While the general goal of both these two groups is of course convergent, i.e. to save the lives of babies, the specific goals are subtly different. When considering the specific functionality required of an app designed  ‘to help prevent SIDS’ it is a common sense inference to suggest that the parent places far more emphasis on functionality that can warn them quickly that their baby has stopped breathing rather than functionality that records (for example) the child’s temperature, or sleep position at the time the child stopped breathing. At the time of a critical incident, from a parents perspective this information is irrelevant whereas for an academic body that is researching the contributing factors involved in SIDS it is, by contrast, crucial.

Initially our persona was a parent, more specifically a mother, and as soon as we focused on the solution through these eyes we realised that we needed to make something that was clear and simple, and this is reflected in our final UI. The application was designed to be as unambiguous as possible; if the screen is green and the alarm is silent then there is no issue and no action is required, if however the screen is red and the alarm sounds then urgent action is required.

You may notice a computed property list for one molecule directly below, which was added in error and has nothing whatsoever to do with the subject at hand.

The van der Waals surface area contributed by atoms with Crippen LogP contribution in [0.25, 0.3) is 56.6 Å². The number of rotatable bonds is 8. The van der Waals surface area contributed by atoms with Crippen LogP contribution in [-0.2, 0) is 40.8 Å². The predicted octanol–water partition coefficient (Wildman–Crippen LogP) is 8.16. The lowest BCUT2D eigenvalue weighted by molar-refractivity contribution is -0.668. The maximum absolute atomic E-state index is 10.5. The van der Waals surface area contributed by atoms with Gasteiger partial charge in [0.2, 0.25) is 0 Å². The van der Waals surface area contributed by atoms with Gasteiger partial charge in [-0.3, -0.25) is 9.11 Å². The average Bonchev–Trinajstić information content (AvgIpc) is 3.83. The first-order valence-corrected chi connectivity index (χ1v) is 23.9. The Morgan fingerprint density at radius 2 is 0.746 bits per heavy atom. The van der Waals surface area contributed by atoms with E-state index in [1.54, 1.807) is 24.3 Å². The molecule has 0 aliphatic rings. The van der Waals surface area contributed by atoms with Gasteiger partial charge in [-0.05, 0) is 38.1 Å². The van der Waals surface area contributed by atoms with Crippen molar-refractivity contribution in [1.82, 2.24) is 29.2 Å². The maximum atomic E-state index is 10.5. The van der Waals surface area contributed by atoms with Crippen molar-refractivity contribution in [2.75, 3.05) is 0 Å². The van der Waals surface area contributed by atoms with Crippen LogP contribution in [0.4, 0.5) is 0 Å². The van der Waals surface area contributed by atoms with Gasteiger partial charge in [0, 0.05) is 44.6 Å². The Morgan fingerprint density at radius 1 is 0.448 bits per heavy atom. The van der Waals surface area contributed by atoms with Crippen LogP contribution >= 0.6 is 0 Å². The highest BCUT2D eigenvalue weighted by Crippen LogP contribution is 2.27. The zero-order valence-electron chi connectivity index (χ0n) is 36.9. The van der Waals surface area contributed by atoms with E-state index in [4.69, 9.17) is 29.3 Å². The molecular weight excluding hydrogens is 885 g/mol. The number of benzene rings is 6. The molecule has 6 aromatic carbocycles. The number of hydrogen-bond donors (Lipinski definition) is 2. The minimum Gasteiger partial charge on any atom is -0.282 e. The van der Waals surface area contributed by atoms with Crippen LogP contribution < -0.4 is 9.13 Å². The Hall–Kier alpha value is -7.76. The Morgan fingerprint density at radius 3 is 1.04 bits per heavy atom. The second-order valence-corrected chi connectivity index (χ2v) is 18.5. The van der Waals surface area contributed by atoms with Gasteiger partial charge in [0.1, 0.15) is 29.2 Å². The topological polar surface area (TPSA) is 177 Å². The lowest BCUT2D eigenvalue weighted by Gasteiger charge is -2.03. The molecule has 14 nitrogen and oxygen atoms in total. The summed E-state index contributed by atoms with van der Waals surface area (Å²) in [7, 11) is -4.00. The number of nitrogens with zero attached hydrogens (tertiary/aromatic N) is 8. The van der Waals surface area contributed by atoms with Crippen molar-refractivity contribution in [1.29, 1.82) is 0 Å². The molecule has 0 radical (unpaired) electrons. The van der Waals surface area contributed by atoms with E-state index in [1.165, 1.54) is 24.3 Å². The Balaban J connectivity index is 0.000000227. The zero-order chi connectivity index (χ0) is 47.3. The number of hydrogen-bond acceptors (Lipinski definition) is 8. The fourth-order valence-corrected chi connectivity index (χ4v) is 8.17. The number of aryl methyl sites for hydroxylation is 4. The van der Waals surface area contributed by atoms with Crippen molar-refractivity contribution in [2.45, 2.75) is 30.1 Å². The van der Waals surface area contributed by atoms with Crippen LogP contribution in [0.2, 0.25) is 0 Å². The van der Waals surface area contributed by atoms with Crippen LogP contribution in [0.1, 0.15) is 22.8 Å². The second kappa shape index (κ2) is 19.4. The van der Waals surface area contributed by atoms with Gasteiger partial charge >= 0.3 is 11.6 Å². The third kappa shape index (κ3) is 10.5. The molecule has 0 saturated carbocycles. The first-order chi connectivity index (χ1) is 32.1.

One thing for sure was that our application was certainly not the prettiest, the most subtle nor the most technologically adventurous entrant in either InnoJam or DemoJam, but we took the view that if it was our child who had stopped breathing would we care about the nuances of design or specifics relating to the application’s underlying technology platform? The answer from our perspective was a resounding ‘No’.

However this is not the end of the story because once we had looked at the problem through the persona of the parent we still wanted to see if we could also accommodate the required functionality of the second persona we had identified (the academic body or charitable organisation) without compromising the solution for the primary stakeholder. In our application we found that we could. In our design the
mobile phone contains the simple, unambiguous information a parent would require and, crucially nothing more. However all the detailed information regarding temperature, sleep position, heart rate etc. that an academic body would wish to analyse is recorded on a SAP HANA platform which is divorced from the information a parent would see on the mobile device. The two personas are
therefore accommodated, and in such a way that the functionality required for one does not compromise the effectiveness of the other.

What did you learn that you can apply to your current role?

I would like to think that I have always tried to look at the solution through the eyes of the people who will be using it, but this experience has taught me to go further and as a matter of course interview, document and involve the specific stakeholders who will be using the system. From an Architectural standpoint this is obviously an important consideration as a system can only be deemed to be fit for purpose if it fulfils the actual, rather than perceived needs of the actual users.

Can we expect to see you at InnoJam next year?

Absolutely – I wouldn’t miss it for the world!

Thanks Matthew for your input and well done on winning InnoJam AND Demo Jam!